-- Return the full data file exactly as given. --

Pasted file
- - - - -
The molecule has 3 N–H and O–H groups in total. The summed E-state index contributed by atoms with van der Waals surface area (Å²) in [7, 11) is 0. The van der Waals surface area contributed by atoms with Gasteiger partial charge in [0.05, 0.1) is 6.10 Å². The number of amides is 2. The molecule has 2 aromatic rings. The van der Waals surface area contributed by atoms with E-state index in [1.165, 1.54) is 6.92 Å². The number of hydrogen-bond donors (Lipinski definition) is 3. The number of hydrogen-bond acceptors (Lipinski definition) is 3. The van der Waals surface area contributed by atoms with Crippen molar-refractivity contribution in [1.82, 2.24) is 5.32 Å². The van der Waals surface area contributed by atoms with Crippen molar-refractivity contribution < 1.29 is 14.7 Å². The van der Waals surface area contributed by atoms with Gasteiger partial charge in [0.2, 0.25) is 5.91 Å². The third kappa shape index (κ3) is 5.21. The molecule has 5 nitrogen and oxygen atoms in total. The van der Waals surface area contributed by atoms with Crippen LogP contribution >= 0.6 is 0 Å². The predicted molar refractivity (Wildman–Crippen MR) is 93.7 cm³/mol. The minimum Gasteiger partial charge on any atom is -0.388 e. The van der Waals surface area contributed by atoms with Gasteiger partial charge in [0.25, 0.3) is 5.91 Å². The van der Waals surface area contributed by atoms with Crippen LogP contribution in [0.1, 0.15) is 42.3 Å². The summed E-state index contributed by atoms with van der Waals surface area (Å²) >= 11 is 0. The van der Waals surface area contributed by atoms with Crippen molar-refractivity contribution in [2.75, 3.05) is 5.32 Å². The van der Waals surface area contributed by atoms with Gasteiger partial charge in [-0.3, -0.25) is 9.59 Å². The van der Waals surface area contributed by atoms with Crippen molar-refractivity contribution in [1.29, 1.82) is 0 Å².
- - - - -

The molecule has 3 N–H and O–H groups in total. The summed E-state index contributed by atoms with van der Waals surface area (Å²) in [7, 11) is 0. The van der Waals surface area contributed by atoms with Gasteiger partial charge in [0.05, 0.1) is 6.10 Å². The number of amides is 2. The molecule has 2 aromatic rings. The van der Waals surface area contributed by atoms with E-state index in [1.165, 1.54) is 6.92 Å². The number of hydrogen-bond donors (Lipinski definition) is 3. The number of hydrogen-bond acceptors (Lipinski definition) is 3. The van der Waals surface area contributed by atoms with Crippen molar-refractivity contribution in [1.82, 2.24) is 5.32 Å². The van der Waals surface area contributed by atoms with Crippen molar-refractivity contribution < 1.29 is 14.7 Å². The van der Waals surface area contributed by atoms with Gasteiger partial charge in [0.2, 0.25) is 5.91 Å². The third kappa shape index (κ3) is 5.21. The molecule has 5 nitrogen and oxygen atoms in total. The van der Waals surface area contributed by atoms with Crippen LogP contribution >= 0.6 is 0 Å². The predicted molar refractivity (Wildman–Crippen MR) is 93.7 cm³/mol. The minimum Gasteiger partial charge on any atom is -0.388 e. The van der Waals surface area contributed by atoms with Gasteiger partial charge in [0.25, 0.3) is 5.91 Å². The van der Waals surface area contributed by atoms with Crippen LogP contribution in [0.1, 0.15) is 42.3 Å². The summed E-state index contributed by atoms with van der Waals surface area (Å²) >= 11 is 0. The van der Waals surface area contributed by atoms with Crippen molar-refractivity contribution in [2.75, 3.05) is 5.32 Å². The van der Waals surface area contributed by atoms with Gasteiger partial charge in [-0.3, -0.25) is 9.59 Å². The van der Waals surface area contributed by atoms with Crippen molar-refractivity contribution in [1.29, 1.82) is 0 Å².